They came for me in the nighttime, which is usually the way of it. They knocked so loudly the walls shook. Two men in ties and raincoats. I could see them through the peephole in my door. They weren't wearing fedoras, but they might as well have been.
"It's late," I yelled without opening the wooden door. "And I don't need any magazines."
"We're looking for Victor Carl."
The shorter one leaned toward the door until a walleye filled the peephole. Then he pulled back and reached into his jacket. The badge glinted like a set of freshly sharpened teeth.
"I'm naked," I said.
"Then put something on," said the guy with the badge. "Our stomachs are strong, but not that strong."
In the bedroom I slipped on a pair of jeans and a shirt. I knew who they were before the badge was flashed. I had seen the two of them prowling the corridors of the Criminal Justice Building, where I plied most of my trade these days, defending the riff and the raff. You can always tell the cops in the courthouse, they're the ones laughing and rubbing their hands, talking about where they are going to eat lunch. While they waited in the hallway, I took the time to put on socks and a pair of heavy black shoes with steel tips. When dealing with the police, if you don't protect your toes, they are sure to be stepped on.
I closed the bedroom door behind me before I opened the front door. They strolled in like they were strolling into an art gallery, hands behind their backs, leaning forward as they examined the walls.
"Nice place," said the one who had shown me his badge.
"No it's not," I said.
He stopped and looked hard at me. He was slim and sharp-faced, with clever eyes. "You're right. I was just being polite. But the furniture's not bad. My wife's looking for some new pieces. Is that couch leather?"
"Pleather," I said.
"Well, you certainly can't tell unless you look. You mind if I sit?"
"I'm Detective Sims," he said as he carefully lowered himself onto the couch and lifted one leg over the other. Sims's suit was freshly pressed, his shoes were shiny and thin-soled. "This is my partner, Hanratty."
"A pleasure," I said.
"He's big, isn't he?" I said to Sims.
"But a surprisingly nimble dancer for his size," said Sims. "You alone?"
"Why is your water running?"
"I was about to shower when you guys knocked."
"We'll wait while you turn it off."
"It's all right. You won't be staying long."
"I don't know," said Sims. "Hanratty might want some tea."
"Do you want some tea, Hanratty?" I said.
Hanratty stood like a block of cement and glowered. He was the size of a linebacker, with thick knuckles and a closely mowed patch of blond hair. The bridge of his nose was crushed like a beer can. I tried to imagine him dancing nimbly and failed. But he sure could glower. I got the feeling if he smiled, his face would shatter.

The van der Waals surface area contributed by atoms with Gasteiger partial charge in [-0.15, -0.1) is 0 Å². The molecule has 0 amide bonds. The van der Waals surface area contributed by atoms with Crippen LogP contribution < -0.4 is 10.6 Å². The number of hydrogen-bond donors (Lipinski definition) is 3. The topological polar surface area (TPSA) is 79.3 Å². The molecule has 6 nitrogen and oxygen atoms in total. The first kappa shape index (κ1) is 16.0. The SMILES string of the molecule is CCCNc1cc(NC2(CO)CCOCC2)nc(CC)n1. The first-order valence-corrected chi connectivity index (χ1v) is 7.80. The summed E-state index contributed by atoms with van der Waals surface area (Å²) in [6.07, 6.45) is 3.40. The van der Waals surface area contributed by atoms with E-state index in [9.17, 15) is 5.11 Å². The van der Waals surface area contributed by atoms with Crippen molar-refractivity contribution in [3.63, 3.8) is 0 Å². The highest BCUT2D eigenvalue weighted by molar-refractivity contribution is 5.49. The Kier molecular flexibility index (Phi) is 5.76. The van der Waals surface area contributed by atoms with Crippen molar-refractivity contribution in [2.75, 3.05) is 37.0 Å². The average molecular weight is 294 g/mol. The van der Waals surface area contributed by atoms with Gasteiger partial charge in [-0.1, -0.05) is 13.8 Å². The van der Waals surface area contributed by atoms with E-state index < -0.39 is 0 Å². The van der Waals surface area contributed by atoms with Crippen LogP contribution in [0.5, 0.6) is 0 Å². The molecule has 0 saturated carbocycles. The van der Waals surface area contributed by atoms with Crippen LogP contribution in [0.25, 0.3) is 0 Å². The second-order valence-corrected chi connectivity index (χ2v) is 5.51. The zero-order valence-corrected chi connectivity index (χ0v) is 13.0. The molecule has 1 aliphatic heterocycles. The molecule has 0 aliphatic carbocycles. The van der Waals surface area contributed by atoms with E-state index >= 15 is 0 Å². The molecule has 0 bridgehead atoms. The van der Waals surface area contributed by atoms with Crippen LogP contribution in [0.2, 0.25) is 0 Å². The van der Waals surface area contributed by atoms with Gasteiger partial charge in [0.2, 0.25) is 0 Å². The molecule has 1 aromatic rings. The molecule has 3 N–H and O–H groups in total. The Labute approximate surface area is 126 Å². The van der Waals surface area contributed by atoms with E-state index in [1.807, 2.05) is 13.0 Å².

"Where were you tonight, smart guy?" said Hanratty. Each syllable was like a punch to the kidneys.
"Home," I said. "I don't get out much."
"Spend your nights on your pleather couch, do you?" said Sims. "Eating cheesesteaks, watching that big television set you got there. That's a lonely kind of existence for a man your age."
"Not as lonely as you would think. Every once in a while a couple of cops stop by and chat amiably about my taste in furniture. What division within the department did you boys say you were in?"
"We didn't," said Sims. "You wear any rings, Victor?"
I lifted my hands and showed him. They were free of jewelry.
"How'd you get the cut between your forefinger and thumb on your right hand?"
"I was slicing onions."
"Care if I look at it?" he said.
"That's not necessary. I'm sure it will heal on its own."
"Give him the hand," said Hanratty.
I stared at him for a moment, saw the violence behind his eyes, and then brought my right hand closer to Sims. Sims grabbed it, examined both sides, brought it up to his face as if to kiss it, and then took a sniff.
"That was weird," I said after I jerked it away.
"Yet strangely thrilling," said Sims. "I smelled soap. Always lather up your hands before you shower, do you?"
"Cleanliness is a virtue," I said.
Sims looked around at the disordered mess that was my apartment. "Ever been married, Victor?"
"Good for you. Trust me when I tell you, it's not all it's cracked up to be. Ever been engaged?"
"It didn't work out."
"Care to spill the details?"
"Still hurts, is that it?"
"Oh, six or seven years is not that long a time. McDeiss says you were pretty broken up about it."
A chill shivered up my spine at the name. I tried to work my jaw but it was frozen. McDeiss was a homicide detective. I put a hand to my jaw and rubbed it back to life. "McDeiss?" I managed to say. "You guys work with McDeiss?"
"You're pretty close with him, from what we hear."
"You've broken bread together, haven't you? Worked a couple of cases together." "On different sides."
"He's the one who suggested we stop by, ask a few questions, see what you—Wait. Did you hear that, Hanratty? The water just turned off. All by itself."
"The water pressure in the building is erratic," I said.
"Maybe our friend here is not as lonely as he lets on. Why don't you invite your guest out so we can have a little party?"
"Maybe you should mind your own damn business."
"Getting testy, are we, Victor? Got something to hide? Embarrassed by your partner? Or maybe your visitor is somebody's wife."
Excerpted from A KILLER'S KISS © Copyright 2011 by William Lashner. Reprinted with permission by William Morrow. All rights reserved.